Monday, January 07, 2008

Print is Dead: Long Live Print

Print is Dead: Long Live Print
By Jonathan Weber
We all know by now that the future of media is online, and I'd be the last person to deny the significance of the changes wrought by the Internet. But I think one of the most interesting things to emerge in the media business this year will be a comeback of sorts for print.

Print, of course, hasn't exactly gone away - magazines and newspapers still account for more then a third of worldwide ad revenues - but the chatter in the industry suggests its death is just around the corner.

In the U.S. especially, the newspaper business appears to be in a free-fall, with many big papers reporting year-over-year revenue and circulation declines of ten per cent or more - shocking numbers indeed for century-old businesses. The big magazine companies, and especially kingpin Time Inc., are under ever-growing financial pressure; nobody would be surprised if the new CEO of Time Warner sold the magazine unit.
Yet the story in the field, especially outside of the big coastal media hubs, is quite different from what the media news websites would lead you to believe. If you want publicity in Anytown, USA, the best way to get it, still, is a story in the local newspaper. And if you're selling advertising to local businesses, a lot of your clients still want to be able to hold that ad in their hands.

At NewWest.Net, we're actually launching a print magazine in a few weeks; print was always part of the plan, and everything we have experienced so far suggests that this is a sound strategy. Even though, as a company, we are "online first" in almost every respect, we still expect the print magazine to generate substantially more ad revenues in its first year than our three-year-old online publication.

Another project that I'm involved with, a local newspaper startup in northwestern Montana called the Flathead Beacon, also illustrates this point emphatically. Even though a strong website was launched concurrently with the print paper last spring, and online is considered central to the strategy in every way, the print accounts for the vast majority of the revenue. I'm sure that will change eventually - but not this year, or next, or even the year after that.

I think a big part of the gap between perception and reality when it comes to print media has to do with a set of expectations that have developed from what were, in retrospect, very specific and unusual circumstances.

Newspapers have been in steep decline for half a century, when measured by the percentage of the population that regularly reads a newspaper. But in the U.S. that decline in readership has been accompanied by consolidation, with most cities being reduced to one newspaper from two or three or four. The surviving ones, not surprisingly, became extremely profitable; the issue for most newspapers today is not that they are not profitable, but that they are much less profitable than they were before.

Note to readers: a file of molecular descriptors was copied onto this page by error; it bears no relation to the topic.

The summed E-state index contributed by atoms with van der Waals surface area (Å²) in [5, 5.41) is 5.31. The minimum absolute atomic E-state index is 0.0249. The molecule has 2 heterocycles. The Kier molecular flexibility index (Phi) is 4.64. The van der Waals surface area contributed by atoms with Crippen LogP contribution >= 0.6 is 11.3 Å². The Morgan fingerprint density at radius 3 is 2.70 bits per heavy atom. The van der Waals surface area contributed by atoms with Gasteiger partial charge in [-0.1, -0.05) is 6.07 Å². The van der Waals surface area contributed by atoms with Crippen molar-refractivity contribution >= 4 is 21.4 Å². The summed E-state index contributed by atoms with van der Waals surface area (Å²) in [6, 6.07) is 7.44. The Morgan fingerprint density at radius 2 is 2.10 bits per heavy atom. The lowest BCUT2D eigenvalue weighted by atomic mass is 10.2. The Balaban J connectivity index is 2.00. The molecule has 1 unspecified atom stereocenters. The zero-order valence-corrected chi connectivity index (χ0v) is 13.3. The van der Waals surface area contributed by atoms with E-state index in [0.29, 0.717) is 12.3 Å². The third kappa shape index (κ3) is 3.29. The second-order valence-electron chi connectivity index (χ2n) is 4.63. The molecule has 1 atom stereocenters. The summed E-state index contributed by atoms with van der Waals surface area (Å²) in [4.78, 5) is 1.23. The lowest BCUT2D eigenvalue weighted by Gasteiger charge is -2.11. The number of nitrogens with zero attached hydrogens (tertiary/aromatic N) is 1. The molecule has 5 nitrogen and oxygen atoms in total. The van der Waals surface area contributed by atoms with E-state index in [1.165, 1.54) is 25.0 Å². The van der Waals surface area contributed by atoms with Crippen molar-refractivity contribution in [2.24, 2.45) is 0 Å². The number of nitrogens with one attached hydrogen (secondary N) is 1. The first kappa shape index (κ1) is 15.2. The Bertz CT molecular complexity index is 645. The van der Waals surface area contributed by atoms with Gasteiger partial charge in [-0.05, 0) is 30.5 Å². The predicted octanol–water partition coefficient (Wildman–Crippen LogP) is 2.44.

Similarly, it's not that newspapers today no longer have influence, it's that they have relatively less than they had before. Magazines had a golden age back in the 1960s, when publications like Esquire and Playboy almost defined their era, intellectually and culturally. The fact that they no longer carry the clout they once did doesn't mean they have no future. The success of Felix Dennis' The Week suggests that even the hoary newsmagazine, seemingly the most antiquated species in the entire magazine firmament, can be reinvented and made relevant.

Media consumption is extraordinarily habit-driven, and old habits die hard. Maybe, once the people who grew up on Facebook are running all the local businesses in town, those businesses will lose their affection for the slick, well-produced color print advertising that still dominates many markets. But that time is quite a ways off still. And in the meantime, as the excitement surrounding new forms of media begins to wear off a bit, there will be a renewed appreciation for the power of a highly flexible, portable, shareable, high-definition technology known as print.

Jonathan Weber is the founder and editor in chief of NewWest.Net, a regional news service focused on the Rocky Mountain West in the United States. He was previously the co-founder and editor in chief of the Industry Standard

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